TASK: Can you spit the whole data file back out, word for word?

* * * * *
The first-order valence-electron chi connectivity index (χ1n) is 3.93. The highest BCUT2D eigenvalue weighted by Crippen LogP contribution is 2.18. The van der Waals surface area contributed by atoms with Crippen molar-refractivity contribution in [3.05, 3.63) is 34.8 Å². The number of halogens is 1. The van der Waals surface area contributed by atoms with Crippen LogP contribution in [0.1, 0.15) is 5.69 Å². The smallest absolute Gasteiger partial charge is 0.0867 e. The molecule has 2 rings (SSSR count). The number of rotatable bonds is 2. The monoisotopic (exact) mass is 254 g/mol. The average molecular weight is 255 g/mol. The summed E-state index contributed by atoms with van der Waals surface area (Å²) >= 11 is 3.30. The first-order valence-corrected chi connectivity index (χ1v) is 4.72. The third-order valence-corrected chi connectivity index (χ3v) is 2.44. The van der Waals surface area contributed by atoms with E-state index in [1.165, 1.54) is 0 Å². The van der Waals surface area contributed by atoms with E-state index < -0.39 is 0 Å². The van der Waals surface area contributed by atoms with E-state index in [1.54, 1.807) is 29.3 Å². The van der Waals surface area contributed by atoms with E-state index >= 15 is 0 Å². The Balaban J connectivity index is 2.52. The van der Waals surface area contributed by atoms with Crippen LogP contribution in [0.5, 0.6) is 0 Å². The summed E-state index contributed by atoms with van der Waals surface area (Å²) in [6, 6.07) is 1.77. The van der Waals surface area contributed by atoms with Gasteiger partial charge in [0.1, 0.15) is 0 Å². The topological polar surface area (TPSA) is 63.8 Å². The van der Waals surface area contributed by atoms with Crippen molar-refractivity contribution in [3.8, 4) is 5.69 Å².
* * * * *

The first-order valence-electron chi connectivity index (χ1n) is 3.93. The highest BCUT2D eigenvalue weighted by Crippen LogP contribution is 2.18. The van der Waals surface area contributed by atoms with Crippen molar-refractivity contribution in [3.05, 3.63) is 34.8 Å². The number of halogens is 1. The van der Waals surface area contributed by atoms with Crippen LogP contribution in [0.1, 0.15) is 5.69 Å². The smallest absolute Gasteiger partial charge is 0.0867 e. The molecule has 2 rings (SSSR count). The number of rotatable bonds is 2. The monoisotopic (exact) mass is 254 g/mol. The average molecular weight is 255 g/mol. The summed E-state index contributed by atoms with van der Waals surface area (Å²) >= 11 is 3.30. The first-order valence-corrected chi connectivity index (χ1v) is 4.72. The third-order valence-corrected chi connectivity index (χ3v) is 2.44. The van der Waals surface area contributed by atoms with E-state index in [1.165, 1.54) is 0 Å². The van der Waals surface area contributed by atoms with E-state index < -0.39 is 0 Å². The van der Waals surface area contributed by atoms with E-state index in [1.54, 1.807) is 29.3 Å². The van der Waals surface area contributed by atoms with E-state index >= 15 is 0 Å². The Balaban J connectivity index is 2.52. The van der Waals surface area contributed by atoms with Crippen LogP contribution in [0.5, 0.6) is 0 Å². The summed E-state index contributed by atoms with van der Waals surface area (Å²) in [6, 6.07) is 1.77. The van der Waals surface area contributed by atoms with Gasteiger partial charge in [0.1, 0.15) is 0 Å². The topological polar surface area (TPSA) is 63.8 Å². The van der Waals surface area contributed by atoms with Crippen molar-refractivity contribution in [3.8, 4) is 5.69 Å².